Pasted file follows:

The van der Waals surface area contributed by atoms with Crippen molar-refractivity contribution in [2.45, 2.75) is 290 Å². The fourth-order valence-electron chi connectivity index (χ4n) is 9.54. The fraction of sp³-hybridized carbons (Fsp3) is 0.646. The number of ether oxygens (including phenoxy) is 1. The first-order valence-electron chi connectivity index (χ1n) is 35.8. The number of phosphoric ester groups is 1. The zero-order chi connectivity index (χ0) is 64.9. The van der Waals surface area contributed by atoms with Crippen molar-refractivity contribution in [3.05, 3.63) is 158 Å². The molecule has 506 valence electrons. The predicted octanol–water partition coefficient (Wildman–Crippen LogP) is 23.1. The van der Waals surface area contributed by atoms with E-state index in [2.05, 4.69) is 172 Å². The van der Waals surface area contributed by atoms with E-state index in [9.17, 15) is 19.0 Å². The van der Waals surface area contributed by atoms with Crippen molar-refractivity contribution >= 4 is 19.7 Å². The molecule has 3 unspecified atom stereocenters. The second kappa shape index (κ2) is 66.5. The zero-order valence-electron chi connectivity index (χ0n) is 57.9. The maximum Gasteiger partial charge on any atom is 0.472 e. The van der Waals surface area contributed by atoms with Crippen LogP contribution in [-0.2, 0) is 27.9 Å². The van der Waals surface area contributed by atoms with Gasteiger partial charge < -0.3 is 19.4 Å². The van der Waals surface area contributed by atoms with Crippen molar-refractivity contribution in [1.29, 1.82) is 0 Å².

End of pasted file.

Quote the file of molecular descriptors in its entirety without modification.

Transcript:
The van der Waals surface area contributed by atoms with Crippen molar-refractivity contribution in [2.45, 2.75) is 290 Å². The fourth-order valence-electron chi connectivity index (χ4n) is 9.54. The fraction of sp³-hybridized carbons (Fsp3) is 0.646. The number of ether oxygens (including phenoxy) is 1. The first-order valence-electron chi connectivity index (χ1n) is 35.8. The number of phosphoric ester groups is 1. The zero-order chi connectivity index (χ0) is 64.9. The van der Waals surface area contributed by atoms with Crippen molar-refractivity contribution in [3.05, 3.63) is 158 Å². The molecule has 506 valence electrons. The predicted octanol–water partition coefficient (Wildman–Crippen LogP) is 23.1. The van der Waals surface area contributed by atoms with E-state index in [2.05, 4.69) is 172 Å². The van der Waals surface area contributed by atoms with E-state index in [9.17, 15) is 19.0 Å². The van der Waals surface area contributed by atoms with Crippen molar-refractivity contribution >= 4 is 19.7 Å². The molecule has 3 unspecified atom stereocenters. The second kappa shape index (κ2) is 66.5. The zero-order valence-electron chi connectivity index (χ0n) is 57.9. The maximum Gasteiger partial charge on any atom is 0.472 e. The van der Waals surface area contributed by atoms with Crippen LogP contribution in [-0.2, 0) is 27.9 Å². The van der Waals surface area contributed by atoms with Gasteiger partial charge < -0.3 is 19.4 Å². The van der Waals surface area contributed by atoms with Crippen molar-refractivity contribution in [1.29, 1.82) is 0 Å².